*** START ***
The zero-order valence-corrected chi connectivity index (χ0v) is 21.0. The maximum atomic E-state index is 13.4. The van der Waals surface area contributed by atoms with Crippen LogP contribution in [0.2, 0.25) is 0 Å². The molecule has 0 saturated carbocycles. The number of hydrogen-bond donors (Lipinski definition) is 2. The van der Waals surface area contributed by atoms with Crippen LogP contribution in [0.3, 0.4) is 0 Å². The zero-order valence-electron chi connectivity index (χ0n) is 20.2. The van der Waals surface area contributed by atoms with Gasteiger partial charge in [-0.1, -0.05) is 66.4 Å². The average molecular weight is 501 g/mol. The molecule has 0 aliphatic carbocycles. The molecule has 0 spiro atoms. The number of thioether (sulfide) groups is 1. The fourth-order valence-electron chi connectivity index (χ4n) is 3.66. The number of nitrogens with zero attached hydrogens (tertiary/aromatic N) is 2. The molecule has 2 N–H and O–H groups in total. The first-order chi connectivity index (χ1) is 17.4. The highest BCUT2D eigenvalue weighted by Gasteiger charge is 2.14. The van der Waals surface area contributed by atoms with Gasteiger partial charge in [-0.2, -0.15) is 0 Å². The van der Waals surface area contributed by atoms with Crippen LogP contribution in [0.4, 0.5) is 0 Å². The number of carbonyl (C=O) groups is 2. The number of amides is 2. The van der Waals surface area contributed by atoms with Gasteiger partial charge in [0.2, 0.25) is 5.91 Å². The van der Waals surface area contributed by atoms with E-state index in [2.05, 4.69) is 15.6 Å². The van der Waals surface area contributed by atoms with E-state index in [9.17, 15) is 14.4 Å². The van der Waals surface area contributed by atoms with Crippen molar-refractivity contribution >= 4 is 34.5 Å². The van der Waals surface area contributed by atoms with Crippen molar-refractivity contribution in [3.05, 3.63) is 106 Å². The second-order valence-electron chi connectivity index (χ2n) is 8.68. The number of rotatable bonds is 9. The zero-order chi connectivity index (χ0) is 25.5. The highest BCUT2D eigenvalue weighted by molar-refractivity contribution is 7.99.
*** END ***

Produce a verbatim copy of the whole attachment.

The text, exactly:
The zero-order valence-corrected chi connectivity index (χ0v) is 21.0. The maximum atomic E-state index is 13.4. The van der Waals surface area contributed by atoms with Crippen LogP contribution in [0.2, 0.25) is 0 Å². The molecule has 0 saturated carbocycles. The number of hydrogen-bond donors (Lipinski definition) is 2. The van der Waals surface area contributed by atoms with Crippen LogP contribution in [0.3, 0.4) is 0 Å². The zero-order valence-electron chi connectivity index (χ0n) is 20.2. The van der Waals surface area contributed by atoms with Gasteiger partial charge in [-0.1, -0.05) is 66.4 Å². The average molecular weight is 501 g/mol. The molecule has 0 aliphatic carbocycles. The molecule has 0 spiro atoms. The number of thioether (sulfide) groups is 1. The fourth-order valence-electron chi connectivity index (χ4n) is 3.66. The number of nitrogens with zero attached hydrogens (tertiary/aromatic N) is 2. The molecule has 2 N–H and O–H groups in total. The first-order chi connectivity index (χ1) is 17.4. The highest BCUT2D eigenvalue weighted by Gasteiger charge is 2.14. The van der Waals surface area contributed by atoms with Gasteiger partial charge in [-0.2, -0.15) is 0 Å². The van der Waals surface area contributed by atoms with Crippen LogP contribution in [0.4, 0.5) is 0 Å². The number of carbonyl (C=O) groups is 2. The number of amides is 2. The van der Waals surface area contributed by atoms with Gasteiger partial charge in [0.2, 0.25) is 5.91 Å². The van der Waals surface area contributed by atoms with E-state index in [2.05, 4.69) is 15.6 Å². The van der Waals surface area contributed by atoms with E-state index in [9.17, 15) is 14.4 Å². The van der Waals surface area contributed by atoms with Crippen molar-refractivity contribution >= 4 is 34.5 Å². The van der Waals surface area contributed by atoms with Crippen molar-refractivity contribution in [3.05, 3.63) is 106 Å². The second-order valence-electron chi connectivity index (χ2n) is 8.68. The number of rotatable bonds is 9. The zero-order chi connectivity index (χ0) is 25.5. The highest BCUT2D eigenvalue weighted by molar-refractivity contribution is 7.99.